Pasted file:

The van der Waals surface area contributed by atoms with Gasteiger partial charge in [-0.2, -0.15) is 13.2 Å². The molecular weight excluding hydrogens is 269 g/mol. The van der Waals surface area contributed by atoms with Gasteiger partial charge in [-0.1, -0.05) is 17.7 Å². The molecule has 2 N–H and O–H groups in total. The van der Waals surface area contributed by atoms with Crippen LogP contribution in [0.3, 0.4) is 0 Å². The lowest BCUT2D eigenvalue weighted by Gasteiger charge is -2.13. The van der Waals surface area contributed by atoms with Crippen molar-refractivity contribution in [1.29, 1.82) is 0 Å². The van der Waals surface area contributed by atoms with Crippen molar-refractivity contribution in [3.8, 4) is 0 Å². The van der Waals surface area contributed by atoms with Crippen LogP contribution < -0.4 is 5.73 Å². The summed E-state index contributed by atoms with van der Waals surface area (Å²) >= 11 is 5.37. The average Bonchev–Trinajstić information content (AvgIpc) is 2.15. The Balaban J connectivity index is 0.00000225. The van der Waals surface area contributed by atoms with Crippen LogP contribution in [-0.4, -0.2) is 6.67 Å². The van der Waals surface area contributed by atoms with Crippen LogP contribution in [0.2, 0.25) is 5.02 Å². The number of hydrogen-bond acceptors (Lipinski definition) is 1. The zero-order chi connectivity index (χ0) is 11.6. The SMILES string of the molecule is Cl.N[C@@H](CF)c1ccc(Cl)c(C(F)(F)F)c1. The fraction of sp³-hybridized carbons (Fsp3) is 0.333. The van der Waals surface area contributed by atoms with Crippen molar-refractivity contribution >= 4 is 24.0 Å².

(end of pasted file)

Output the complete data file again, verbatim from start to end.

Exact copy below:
The van der Waals surface area contributed by atoms with Gasteiger partial charge in [-0.2, -0.15) is 13.2 Å². The molecular weight excluding hydrogens is 269 g/mol. The van der Waals surface area contributed by atoms with Gasteiger partial charge in [-0.1, -0.05) is 17.7 Å². The molecule has 2 N–H and O–H groups in total. The van der Waals surface area contributed by atoms with Crippen LogP contribution in [0.3, 0.4) is 0 Å². The lowest BCUT2D eigenvalue weighted by Gasteiger charge is -2.13. The van der Waals surface area contributed by atoms with Crippen molar-refractivity contribution in [1.29, 1.82) is 0 Å². The van der Waals surface area contributed by atoms with Crippen molar-refractivity contribution in [3.8, 4) is 0 Å². The van der Waals surface area contributed by atoms with Crippen LogP contribution < -0.4 is 5.73 Å². The summed E-state index contributed by atoms with van der Waals surface area (Å²) >= 11 is 5.37. The average Bonchev–Trinajstić information content (AvgIpc) is 2.15. The Balaban J connectivity index is 0.00000225. The van der Waals surface area contributed by atoms with Crippen LogP contribution in [-0.4, -0.2) is 6.67 Å². The van der Waals surface area contributed by atoms with Crippen LogP contribution in [0.2, 0.25) is 5.02 Å². The number of hydrogen-bond acceptors (Lipinski definition) is 1. The zero-order chi connectivity index (χ0) is 11.6. The SMILES string of the molecule is Cl.N[C@@H](CF)c1ccc(Cl)c(C(F)(F)F)c1. The fraction of sp³-hybridized carbons (Fsp3) is 0.333. The van der Waals surface area contributed by atoms with Crippen molar-refractivity contribution >= 4 is 24.0 Å².